Increasing societal dependence on manmade chemicals and lack of knowledge about their potential adverse effects is a major threat to wildlife and human health. Evidence show that exposure to air pollution or the over 140,000 chemicals that contaminate our environment are main risk factors for many chronic diseases. Understanding what environmental contaminants we are exposed to, their properties and the interactions with biological systems are therefore essential.
There has been a rapidly increasing interest in whether environmental factors modulate the establishment and maintenance of epigenetic modifications, and thereby affect gene expression and phenotype in humans and wildlife. We combine experimental model systems, omics tools, computational toxicology and molecular epidemiological research to study gene-environment interactions and epigenetic basis of disease. In particular, our research focuses on developmental origins of health and disease with an emphasis on the exposome and underlying molecular mechanisms. The projects concern the effects of environmental exposures such as endocrine disrupting chemicals, flame retardants, per- and polyfluoroalkyl substances (PFAS), pesticides, metals, as well as drugs, particulate air pollution, temperature changes, psycho-social stress and ethnical disparities. Ongoing efforts include studies of paternal epigenetic inheritance, funded by an European Research Council (ERC) Starting Grant, and environmental pollution in Bangladesh. Our research is also supported by grants from the Swedish Research Council (VR), the Swedish Research Council for Sustainable Development (Formas), and several private research foundations.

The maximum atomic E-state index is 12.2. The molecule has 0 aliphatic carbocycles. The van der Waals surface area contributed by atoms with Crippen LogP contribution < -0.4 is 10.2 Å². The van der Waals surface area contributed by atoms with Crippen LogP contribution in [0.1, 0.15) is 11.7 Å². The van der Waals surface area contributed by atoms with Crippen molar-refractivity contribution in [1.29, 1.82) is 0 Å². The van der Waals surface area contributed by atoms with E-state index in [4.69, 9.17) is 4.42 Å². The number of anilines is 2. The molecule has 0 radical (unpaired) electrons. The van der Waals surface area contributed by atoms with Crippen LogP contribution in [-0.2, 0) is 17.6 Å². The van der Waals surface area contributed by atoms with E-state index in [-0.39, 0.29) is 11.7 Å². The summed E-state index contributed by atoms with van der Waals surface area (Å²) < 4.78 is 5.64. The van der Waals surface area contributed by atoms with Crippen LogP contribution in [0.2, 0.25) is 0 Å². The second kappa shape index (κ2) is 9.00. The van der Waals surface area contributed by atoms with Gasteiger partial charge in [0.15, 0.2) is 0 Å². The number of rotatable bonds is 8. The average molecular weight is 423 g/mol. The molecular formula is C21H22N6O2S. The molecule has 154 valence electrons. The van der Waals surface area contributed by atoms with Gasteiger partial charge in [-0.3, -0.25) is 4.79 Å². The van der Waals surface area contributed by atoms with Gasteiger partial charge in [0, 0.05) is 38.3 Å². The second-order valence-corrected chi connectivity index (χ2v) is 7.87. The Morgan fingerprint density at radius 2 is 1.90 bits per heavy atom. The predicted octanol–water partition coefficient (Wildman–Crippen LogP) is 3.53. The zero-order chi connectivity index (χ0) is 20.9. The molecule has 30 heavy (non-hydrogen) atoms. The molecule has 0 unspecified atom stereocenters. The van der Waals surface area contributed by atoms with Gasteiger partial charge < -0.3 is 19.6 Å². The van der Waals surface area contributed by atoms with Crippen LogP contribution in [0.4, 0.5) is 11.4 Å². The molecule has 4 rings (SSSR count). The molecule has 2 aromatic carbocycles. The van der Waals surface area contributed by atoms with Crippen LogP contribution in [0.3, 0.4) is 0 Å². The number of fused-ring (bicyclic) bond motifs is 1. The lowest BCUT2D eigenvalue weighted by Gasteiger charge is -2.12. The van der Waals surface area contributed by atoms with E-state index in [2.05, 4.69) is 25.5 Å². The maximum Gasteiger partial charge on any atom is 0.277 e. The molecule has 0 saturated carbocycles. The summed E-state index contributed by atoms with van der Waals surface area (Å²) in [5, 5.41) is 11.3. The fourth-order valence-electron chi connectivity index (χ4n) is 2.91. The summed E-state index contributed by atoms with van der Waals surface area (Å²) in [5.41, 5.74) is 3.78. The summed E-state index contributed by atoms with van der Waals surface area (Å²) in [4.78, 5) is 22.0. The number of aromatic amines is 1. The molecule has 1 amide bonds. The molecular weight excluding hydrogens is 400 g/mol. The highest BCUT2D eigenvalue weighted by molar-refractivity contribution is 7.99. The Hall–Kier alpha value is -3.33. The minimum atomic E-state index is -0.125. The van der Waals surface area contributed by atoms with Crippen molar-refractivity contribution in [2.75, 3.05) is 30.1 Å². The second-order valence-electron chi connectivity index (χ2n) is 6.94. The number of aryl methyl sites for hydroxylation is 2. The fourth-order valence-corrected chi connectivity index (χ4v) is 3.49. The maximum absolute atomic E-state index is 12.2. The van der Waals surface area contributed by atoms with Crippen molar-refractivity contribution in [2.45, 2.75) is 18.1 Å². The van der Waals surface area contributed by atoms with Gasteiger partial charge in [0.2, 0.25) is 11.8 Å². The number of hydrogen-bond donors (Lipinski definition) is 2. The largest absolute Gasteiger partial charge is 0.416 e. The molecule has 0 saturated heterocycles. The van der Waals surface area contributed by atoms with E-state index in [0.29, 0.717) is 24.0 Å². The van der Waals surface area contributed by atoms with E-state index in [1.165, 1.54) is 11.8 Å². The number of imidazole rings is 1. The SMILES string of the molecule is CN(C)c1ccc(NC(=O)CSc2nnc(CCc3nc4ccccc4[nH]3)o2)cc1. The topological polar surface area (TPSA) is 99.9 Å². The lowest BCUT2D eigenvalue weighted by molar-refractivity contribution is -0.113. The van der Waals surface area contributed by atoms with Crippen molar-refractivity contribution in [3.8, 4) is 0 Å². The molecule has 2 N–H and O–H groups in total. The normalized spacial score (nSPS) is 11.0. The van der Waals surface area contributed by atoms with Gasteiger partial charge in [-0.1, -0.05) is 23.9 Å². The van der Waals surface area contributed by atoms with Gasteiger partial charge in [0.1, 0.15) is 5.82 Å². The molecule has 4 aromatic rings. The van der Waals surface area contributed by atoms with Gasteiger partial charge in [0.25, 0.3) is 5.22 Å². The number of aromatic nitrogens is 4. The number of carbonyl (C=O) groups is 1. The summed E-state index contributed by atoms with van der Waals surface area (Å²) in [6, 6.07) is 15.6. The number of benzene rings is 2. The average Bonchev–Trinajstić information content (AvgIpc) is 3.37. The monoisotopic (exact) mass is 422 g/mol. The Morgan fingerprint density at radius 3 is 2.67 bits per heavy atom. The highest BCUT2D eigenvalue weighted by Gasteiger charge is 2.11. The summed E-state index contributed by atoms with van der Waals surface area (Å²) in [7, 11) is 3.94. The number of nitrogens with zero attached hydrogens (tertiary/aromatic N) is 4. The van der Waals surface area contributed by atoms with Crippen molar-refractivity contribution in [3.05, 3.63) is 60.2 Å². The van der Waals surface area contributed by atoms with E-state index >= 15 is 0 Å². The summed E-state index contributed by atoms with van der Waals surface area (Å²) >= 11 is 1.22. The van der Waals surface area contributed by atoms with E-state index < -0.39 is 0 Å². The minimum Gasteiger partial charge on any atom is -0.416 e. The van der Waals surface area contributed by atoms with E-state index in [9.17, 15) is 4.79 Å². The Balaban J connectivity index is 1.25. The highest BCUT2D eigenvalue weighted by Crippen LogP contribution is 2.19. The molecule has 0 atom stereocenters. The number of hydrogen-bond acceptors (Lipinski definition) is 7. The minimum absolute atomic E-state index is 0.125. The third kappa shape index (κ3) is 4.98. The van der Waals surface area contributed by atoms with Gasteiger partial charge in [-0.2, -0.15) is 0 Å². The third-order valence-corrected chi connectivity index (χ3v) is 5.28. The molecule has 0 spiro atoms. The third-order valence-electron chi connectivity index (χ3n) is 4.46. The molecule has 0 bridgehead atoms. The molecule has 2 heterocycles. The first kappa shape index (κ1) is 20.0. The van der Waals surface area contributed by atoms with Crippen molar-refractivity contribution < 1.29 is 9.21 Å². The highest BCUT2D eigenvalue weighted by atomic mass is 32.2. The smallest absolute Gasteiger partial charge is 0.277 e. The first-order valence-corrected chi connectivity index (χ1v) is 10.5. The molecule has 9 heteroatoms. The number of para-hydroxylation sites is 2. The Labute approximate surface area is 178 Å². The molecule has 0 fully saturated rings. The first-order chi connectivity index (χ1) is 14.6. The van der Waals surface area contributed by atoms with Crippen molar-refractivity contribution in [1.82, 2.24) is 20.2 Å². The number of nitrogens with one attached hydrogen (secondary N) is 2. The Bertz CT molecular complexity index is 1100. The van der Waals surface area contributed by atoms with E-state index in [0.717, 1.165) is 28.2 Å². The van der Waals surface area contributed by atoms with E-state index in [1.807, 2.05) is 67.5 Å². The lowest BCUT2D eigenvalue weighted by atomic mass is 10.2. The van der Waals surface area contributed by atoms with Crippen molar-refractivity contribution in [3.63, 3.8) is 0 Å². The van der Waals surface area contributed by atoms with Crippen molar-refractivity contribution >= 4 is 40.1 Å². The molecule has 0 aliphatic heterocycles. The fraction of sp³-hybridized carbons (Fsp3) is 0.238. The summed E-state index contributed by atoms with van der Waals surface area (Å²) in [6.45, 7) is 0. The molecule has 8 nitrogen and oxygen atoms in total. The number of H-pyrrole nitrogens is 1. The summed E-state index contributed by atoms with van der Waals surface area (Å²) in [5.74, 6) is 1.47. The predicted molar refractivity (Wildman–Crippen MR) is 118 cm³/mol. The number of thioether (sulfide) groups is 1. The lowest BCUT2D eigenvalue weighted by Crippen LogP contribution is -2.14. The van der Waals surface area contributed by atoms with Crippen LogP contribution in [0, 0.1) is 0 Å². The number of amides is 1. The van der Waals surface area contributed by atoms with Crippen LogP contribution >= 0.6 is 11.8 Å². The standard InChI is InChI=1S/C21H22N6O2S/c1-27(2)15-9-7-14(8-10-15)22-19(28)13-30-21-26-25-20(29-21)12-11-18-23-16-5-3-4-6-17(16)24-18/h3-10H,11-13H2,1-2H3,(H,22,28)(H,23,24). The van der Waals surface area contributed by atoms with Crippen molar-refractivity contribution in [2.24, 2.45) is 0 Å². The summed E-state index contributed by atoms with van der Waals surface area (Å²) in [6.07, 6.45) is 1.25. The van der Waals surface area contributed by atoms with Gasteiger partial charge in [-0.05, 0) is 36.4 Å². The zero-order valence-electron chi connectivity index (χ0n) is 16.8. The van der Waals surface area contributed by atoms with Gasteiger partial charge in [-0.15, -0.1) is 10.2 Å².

We are physically located at Science for Life Laboratory (SciLifeLab) in Solna, a national center for molecular biosciences. SciLifeLab provides infrastructure for state-of-the-art high-throughput molecular technologies and serves as a collaboration hub for Stockholm University, Karolinska Institute, KTH Royal Institute of Technology, and Uppsala University.